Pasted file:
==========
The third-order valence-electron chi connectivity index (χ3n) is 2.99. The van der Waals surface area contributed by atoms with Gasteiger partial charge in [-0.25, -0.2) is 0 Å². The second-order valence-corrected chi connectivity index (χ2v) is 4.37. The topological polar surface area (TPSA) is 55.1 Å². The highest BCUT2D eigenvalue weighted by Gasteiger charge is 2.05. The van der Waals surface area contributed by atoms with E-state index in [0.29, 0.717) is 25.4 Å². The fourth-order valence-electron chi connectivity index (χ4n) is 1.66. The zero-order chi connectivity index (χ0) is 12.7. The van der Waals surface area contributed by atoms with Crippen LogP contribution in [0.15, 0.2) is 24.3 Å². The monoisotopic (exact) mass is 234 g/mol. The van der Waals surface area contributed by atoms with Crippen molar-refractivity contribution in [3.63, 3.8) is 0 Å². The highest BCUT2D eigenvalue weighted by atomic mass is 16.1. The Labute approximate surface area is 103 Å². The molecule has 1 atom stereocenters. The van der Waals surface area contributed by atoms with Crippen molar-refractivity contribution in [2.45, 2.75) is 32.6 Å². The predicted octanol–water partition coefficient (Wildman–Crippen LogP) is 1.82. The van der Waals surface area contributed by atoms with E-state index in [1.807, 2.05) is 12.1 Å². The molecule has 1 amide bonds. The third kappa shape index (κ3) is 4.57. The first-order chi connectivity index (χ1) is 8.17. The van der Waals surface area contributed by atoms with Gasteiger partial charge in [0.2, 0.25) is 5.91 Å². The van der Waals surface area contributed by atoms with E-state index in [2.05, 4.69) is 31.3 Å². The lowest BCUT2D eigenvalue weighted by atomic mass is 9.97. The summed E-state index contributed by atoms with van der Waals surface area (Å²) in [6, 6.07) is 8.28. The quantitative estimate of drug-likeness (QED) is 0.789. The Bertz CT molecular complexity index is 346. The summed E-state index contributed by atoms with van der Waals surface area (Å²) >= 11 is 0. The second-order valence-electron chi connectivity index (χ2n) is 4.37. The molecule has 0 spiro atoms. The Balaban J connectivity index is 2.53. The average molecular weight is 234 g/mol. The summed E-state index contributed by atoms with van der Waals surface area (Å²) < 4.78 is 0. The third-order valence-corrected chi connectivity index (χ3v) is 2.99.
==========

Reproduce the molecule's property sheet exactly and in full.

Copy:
The third-order valence-electron chi connectivity index (χ3n) is 2.99. The van der Waals surface area contributed by atoms with Gasteiger partial charge in [-0.25, -0.2) is 0 Å². The second-order valence-corrected chi connectivity index (χ2v) is 4.37. The topological polar surface area (TPSA) is 55.1 Å². The highest BCUT2D eigenvalue weighted by Gasteiger charge is 2.05. The van der Waals surface area contributed by atoms with E-state index in [0.29, 0.717) is 25.4 Å². The fourth-order valence-electron chi connectivity index (χ4n) is 1.66. The zero-order chi connectivity index (χ0) is 12.7. The van der Waals surface area contributed by atoms with Crippen LogP contribution in [0.15, 0.2) is 24.3 Å². The monoisotopic (exact) mass is 234 g/mol. The van der Waals surface area contributed by atoms with Crippen molar-refractivity contribution in [3.63, 3.8) is 0 Å². The highest BCUT2D eigenvalue weighted by atomic mass is 16.1. The Labute approximate surface area is 103 Å². The molecule has 1 atom stereocenters. The van der Waals surface area contributed by atoms with Crippen molar-refractivity contribution in [2.45, 2.75) is 32.6 Å². The predicted octanol–water partition coefficient (Wildman–Crippen LogP) is 1.82. The van der Waals surface area contributed by atoms with E-state index in [1.807, 2.05) is 12.1 Å². The molecule has 1 amide bonds. The third kappa shape index (κ3) is 4.57. The first-order chi connectivity index (χ1) is 8.17. The van der Waals surface area contributed by atoms with Gasteiger partial charge in [0.2, 0.25) is 5.91 Å². The van der Waals surface area contributed by atoms with E-state index in [2.05, 4.69) is 31.3 Å². The lowest BCUT2D eigenvalue weighted by atomic mass is 9.97. The summed E-state index contributed by atoms with van der Waals surface area (Å²) in [6, 6.07) is 8.28. The quantitative estimate of drug-likeness (QED) is 0.789. The Bertz CT molecular complexity index is 346. The summed E-state index contributed by atoms with van der Waals surface area (Å²) >= 11 is 0. The second-order valence-electron chi connectivity index (χ2n) is 4.37. The molecule has 0 spiro atoms. The Balaban J connectivity index is 2.53. The average molecular weight is 234 g/mol. The summed E-state index contributed by atoms with van der Waals surface area (Å²) < 4.78 is 0. The third-order valence-corrected chi connectivity index (χ3v) is 2.99.